A concert-of-action is when a person’s actions directly result in someone else’s injury. This high profile case is a recent example of a concert-of-action scenario. In this case, a mother sued her son’s former girlfriend for encouraging him to complete suicide via text message. Even though the girl didn’t kill the boy herself, she encouraged him to complete his suicide, thus directly causing his death through concert-of-action.
While other considerations (such as free speech) may operate to eliminate liability in the text-suicide case, the notion of concert-of-action can be highly relevant to issues involving passengers in auto accidents.
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Passenger Liability & Concert-of-Action
Some examples that might result in a court finding a passenger partially responsible for a causing car accident through concert-of-action could include peer pressure through which a passenger provokes a driver to behave in a certain way, driving over the speed limit, looking at a picture or video on a phone, or racing. If the driver’s actions result in an accident and injury to another person, it may be reasonable to believe that the passenger’s actions, at least in part, contributed to the injury. Accordingly, a court could find both the driver and the passenger liable for the injuries.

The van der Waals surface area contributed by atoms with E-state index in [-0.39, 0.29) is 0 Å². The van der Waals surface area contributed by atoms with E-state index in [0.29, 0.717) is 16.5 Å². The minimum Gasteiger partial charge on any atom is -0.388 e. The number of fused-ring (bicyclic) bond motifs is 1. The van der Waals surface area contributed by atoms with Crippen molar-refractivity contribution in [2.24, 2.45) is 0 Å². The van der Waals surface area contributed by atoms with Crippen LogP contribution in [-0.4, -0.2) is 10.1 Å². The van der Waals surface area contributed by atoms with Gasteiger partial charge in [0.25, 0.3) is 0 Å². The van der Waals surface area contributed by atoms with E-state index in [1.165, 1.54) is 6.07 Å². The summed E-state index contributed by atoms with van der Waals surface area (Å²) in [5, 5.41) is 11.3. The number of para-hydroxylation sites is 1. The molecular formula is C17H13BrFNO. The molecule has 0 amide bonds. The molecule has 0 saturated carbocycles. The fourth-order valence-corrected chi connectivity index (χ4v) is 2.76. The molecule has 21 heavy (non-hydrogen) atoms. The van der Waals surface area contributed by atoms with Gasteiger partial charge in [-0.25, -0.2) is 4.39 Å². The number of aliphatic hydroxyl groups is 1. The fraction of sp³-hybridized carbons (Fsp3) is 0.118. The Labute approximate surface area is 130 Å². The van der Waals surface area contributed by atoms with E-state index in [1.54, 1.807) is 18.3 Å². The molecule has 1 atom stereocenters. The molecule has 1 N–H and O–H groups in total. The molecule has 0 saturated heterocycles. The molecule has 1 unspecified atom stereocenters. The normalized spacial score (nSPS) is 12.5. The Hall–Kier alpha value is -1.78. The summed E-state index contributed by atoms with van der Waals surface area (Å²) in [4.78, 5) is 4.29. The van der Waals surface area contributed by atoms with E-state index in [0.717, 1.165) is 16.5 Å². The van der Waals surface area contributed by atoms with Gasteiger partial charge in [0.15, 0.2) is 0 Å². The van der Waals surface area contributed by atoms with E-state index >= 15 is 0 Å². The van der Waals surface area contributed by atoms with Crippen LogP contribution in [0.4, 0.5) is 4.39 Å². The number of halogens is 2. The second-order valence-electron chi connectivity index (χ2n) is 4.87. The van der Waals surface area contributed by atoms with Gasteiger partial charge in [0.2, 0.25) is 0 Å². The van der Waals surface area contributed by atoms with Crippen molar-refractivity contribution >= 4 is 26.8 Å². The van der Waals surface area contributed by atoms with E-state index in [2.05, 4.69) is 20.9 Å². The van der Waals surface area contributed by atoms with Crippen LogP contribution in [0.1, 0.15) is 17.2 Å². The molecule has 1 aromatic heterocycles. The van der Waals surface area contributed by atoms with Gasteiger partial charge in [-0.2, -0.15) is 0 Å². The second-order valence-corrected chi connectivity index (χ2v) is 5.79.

Total Liability & Passengers
There are even circumstances in which a court can find a passenger entirely liable for a car accident. For example, if a passenger grabs the wheel or the driver, causing the car to swerve and strike someone, a court may find the passenger totally liable for the accident.
You shouldn’t have to pay for bills and lost wages caused by another person. If you’ve been injured in a car accident caused by another person, you have the right to pursue justice.